Patty’s in South America, fightin’ for her name
While Arthur Dexter Bradley’s still in the robbery game
And the cops are puttin’ the screws to him, lookin’ for somebody to blame
“Remember that murder that happened in a bar?”
“Remember you said you saw the getaway car?”
“You think you’d like to play ball with the law?”
“Think it might-a been that fighter that you saw runnin’ away?”
“Don’t forget that you're a man”
Arthur Dexter Bradley said, “I’m really not sure”
Cops said, “A poor boy like you could use a break
We got you for the motel job and we’re talkin’ to your friend Bello
Now you don’t wanta have to go back to jail, be a nice fellow
You’ll be doin’ society a favor
That feminazi bitch is brave and gettin’ braver
We want to put her ass in stir
We want to pin this triple murder on her
She ain’t no social girl”
Patty could take someone out with just one punch
But she never did like to talk about it all that much
It’s my work, she’d say, and I do it for pay
And when it’s over I’d just as soon go on my way
Up to some paradise
Where the trout streams flow and the air is nice
And ride a horse along a trail
But then they took her to the jailhouse
Where they try to turn a girl into a mouse
All of Patty’s cards were marked in advance
The trial was a pig-circus, she never had a chance
The judge made Patty’s witnesses helpless and bewitched
To the male folks who watched she was a hateful feminist bitch
And to the girlfolks she was just a crazy whore
No one doubted that she killed them all
And though they could not produce the gun
The D.A. said she was the one who did the deed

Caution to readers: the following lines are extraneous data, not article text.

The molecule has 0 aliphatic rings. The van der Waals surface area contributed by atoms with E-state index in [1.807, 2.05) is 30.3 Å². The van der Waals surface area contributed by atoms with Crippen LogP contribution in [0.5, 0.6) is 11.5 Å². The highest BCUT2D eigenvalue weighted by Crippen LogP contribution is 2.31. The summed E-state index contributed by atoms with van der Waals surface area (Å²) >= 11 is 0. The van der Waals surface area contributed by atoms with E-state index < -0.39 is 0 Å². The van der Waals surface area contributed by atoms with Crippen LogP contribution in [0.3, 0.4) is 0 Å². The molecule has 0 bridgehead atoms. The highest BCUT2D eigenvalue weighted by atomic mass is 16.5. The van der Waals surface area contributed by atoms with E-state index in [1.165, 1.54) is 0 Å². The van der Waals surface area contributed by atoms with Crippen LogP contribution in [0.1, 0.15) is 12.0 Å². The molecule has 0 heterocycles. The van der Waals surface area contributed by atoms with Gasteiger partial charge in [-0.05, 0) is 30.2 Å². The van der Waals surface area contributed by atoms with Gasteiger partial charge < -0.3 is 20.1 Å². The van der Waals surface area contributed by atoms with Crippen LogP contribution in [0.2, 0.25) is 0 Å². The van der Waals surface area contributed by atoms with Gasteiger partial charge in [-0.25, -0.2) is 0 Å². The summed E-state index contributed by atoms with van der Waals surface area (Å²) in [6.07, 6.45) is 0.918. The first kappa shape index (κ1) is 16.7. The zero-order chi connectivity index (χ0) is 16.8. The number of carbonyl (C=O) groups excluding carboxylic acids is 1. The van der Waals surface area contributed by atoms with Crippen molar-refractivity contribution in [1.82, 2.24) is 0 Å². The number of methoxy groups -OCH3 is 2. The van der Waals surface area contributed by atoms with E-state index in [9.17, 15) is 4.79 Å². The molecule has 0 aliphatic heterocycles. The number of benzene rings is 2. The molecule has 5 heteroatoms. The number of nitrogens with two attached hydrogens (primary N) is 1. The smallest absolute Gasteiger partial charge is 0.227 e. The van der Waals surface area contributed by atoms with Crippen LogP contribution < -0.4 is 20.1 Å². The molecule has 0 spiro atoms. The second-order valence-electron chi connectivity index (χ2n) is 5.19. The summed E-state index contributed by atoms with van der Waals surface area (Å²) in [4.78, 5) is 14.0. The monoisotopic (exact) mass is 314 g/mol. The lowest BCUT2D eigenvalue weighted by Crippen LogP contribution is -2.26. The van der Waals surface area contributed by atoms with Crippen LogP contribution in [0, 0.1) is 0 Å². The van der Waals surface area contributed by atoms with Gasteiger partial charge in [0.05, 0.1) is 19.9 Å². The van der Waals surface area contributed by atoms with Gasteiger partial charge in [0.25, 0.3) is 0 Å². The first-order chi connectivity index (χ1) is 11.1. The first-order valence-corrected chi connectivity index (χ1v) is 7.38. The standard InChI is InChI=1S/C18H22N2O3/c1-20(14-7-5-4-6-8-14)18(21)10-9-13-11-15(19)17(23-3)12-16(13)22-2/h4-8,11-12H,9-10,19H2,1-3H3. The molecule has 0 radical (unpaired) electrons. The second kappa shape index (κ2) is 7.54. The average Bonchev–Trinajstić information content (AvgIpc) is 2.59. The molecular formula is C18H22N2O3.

And the all-male jury agreed
Patty Carter was falsely tried
The crime was murder “one,” guess who testified?
Bello and Bradley and they both baldly lied
And the newspapers, they all went along for the ride
How can the life of such a girl
Be destroyed without causing a stir?
To see her obviously framed
Couldn’t help but make me feel ashamed to live in a land
Where women are a game
Now all the criminals in their coats and their ties
Are free to drink martinis and watch the sun rise
While Patty's like Marissa in a ten-foot cell
An innocent girl in a living hell
That’s the story of Miss Hurricane
But it won’t be over till they clear her name
And give her back the time she’s done
Put in a prison cell, but one time she could-a been
The champion of the world
NetBSD support for Intel kernel Mode Setting
A few versions ago, Intel started releasing drivers for their graphics cards which would rely on the kernel to switch between graphics modes (a new development from the Linux/FLOS world). This would, for example, ease the transition between framebuffer consoles and X11.
Since however the NetBSD kernel doesn't yet (as of version 6.0) support setting graphics modes, this means that later Intel drivers don't work under current NetBSD releases.
And there our hero, Grégoire Sutre, comes to play. He started a project on GitHub to port DRM/GEM to NetBSD from OpenBSD, which had a paid person implementing it for them under a BSD license.
Testing it on the stable release
A while ago, I replaced my old Thinkpad T61 with a T520. Unfortunately, this meant I also had to switch from NetBSD to Debian GNU/Linux because NetBSD wouldn't run on the T520 and I didn't have the time to change that. Also, at that time, neither of the BSDs supported kernel mode setting.
A few days ago, prompted by the announcement of the CONFIG_VT deprecation under Linux, I decided to make another attempt at getting NetBSD to run on the T520 and stumbled across Grégoires work. It was a bit awkward to take his changes and to apply them to NetBSD 6.0, because they were made for NetBSD-current and had to be modified first. Nonetheless, I managed to apply them relatively sensibly.
The rest doesn't take a lot of time to lay out. I built a release with the changes and applied it to my NetBSD system. There, everything worked. I had Intel graphics.